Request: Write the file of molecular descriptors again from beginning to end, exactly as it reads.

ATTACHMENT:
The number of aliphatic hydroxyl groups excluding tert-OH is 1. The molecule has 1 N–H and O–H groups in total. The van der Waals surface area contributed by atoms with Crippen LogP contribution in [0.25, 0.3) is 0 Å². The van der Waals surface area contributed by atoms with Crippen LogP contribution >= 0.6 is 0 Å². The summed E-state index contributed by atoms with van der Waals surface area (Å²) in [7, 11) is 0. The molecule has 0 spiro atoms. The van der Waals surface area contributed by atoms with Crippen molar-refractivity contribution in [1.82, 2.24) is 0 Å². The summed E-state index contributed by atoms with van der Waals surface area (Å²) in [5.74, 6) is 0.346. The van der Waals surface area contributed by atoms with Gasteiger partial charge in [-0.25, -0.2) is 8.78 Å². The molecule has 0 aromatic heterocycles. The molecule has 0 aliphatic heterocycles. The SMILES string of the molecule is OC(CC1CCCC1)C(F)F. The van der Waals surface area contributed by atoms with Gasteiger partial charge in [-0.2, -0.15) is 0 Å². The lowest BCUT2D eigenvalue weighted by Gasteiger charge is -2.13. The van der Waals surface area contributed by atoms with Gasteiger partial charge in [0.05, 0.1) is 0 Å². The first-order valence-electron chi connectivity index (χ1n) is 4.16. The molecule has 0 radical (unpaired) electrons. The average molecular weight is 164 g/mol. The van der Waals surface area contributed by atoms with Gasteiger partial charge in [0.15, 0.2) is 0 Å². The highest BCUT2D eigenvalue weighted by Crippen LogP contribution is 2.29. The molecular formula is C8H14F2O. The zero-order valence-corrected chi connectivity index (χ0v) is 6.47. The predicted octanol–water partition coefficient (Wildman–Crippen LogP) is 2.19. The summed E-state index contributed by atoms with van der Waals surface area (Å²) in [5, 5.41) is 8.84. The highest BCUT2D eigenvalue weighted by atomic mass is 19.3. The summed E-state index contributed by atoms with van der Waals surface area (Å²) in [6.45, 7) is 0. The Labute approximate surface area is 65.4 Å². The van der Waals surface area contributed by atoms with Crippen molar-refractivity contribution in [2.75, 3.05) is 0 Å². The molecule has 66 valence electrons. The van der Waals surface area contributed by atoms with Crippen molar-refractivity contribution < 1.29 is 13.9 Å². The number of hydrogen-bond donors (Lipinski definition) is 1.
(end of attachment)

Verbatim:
The number of aliphatic hydroxyl groups excluding tert-OH is 1. The molecule has 1 N–H and O–H groups in total. The van der Waals surface area contributed by atoms with Crippen LogP contribution in [0.25, 0.3) is 0 Å². The van der Waals surface area contributed by atoms with Crippen LogP contribution >= 0.6 is 0 Å². The summed E-state index contributed by atoms with van der Waals surface area (Å²) in [7, 11) is 0. The molecule has 0 spiro atoms. The van der Waals surface area contributed by atoms with Crippen molar-refractivity contribution in [1.82, 2.24) is 0 Å². The summed E-state index contributed by atoms with van der Waals surface area (Å²) in [5.74, 6) is 0.346. The van der Waals surface area contributed by atoms with Gasteiger partial charge in [-0.25, -0.2) is 8.78 Å². The molecule has 0 aromatic heterocycles. The molecule has 0 aliphatic heterocycles. The SMILES string of the molecule is OC(CC1CCCC1)C(F)F. The van der Waals surface area contributed by atoms with Gasteiger partial charge in [-0.2, -0.15) is 0 Å². The lowest BCUT2D eigenvalue weighted by Gasteiger charge is -2.13. The van der Waals surface area contributed by atoms with Gasteiger partial charge in [0.05, 0.1) is 0 Å². The first-order valence-electron chi connectivity index (χ1n) is 4.16. The molecule has 0 radical (unpaired) electrons. The average molecular weight is 164 g/mol. The van der Waals surface area contributed by atoms with Gasteiger partial charge in [0.15, 0.2) is 0 Å². The highest BCUT2D eigenvalue weighted by Crippen LogP contribution is 2.29. The molecular formula is C8H14F2O. The zero-order valence-corrected chi connectivity index (χ0v) is 6.47. The predicted octanol–water partition coefficient (Wildman–Crippen LogP) is 2.19. The summed E-state index contributed by atoms with van der Waals surface area (Å²) in [5, 5.41) is 8.84. The highest BCUT2D eigenvalue weighted by atomic mass is 19.3. The summed E-state index contributed by atoms with van der Waals surface area (Å²) in [6.45, 7) is 0. The Labute approximate surface area is 65.4 Å². The van der Waals surface area contributed by atoms with Crippen molar-refractivity contribution in [2.75, 3.05) is 0 Å². The molecule has 66 valence electrons. The van der Waals surface area contributed by atoms with Crippen molar-refractivity contribution < 1.29 is 13.9 Å². The number of hydrogen-bond donors (Lipinski definition) is 1.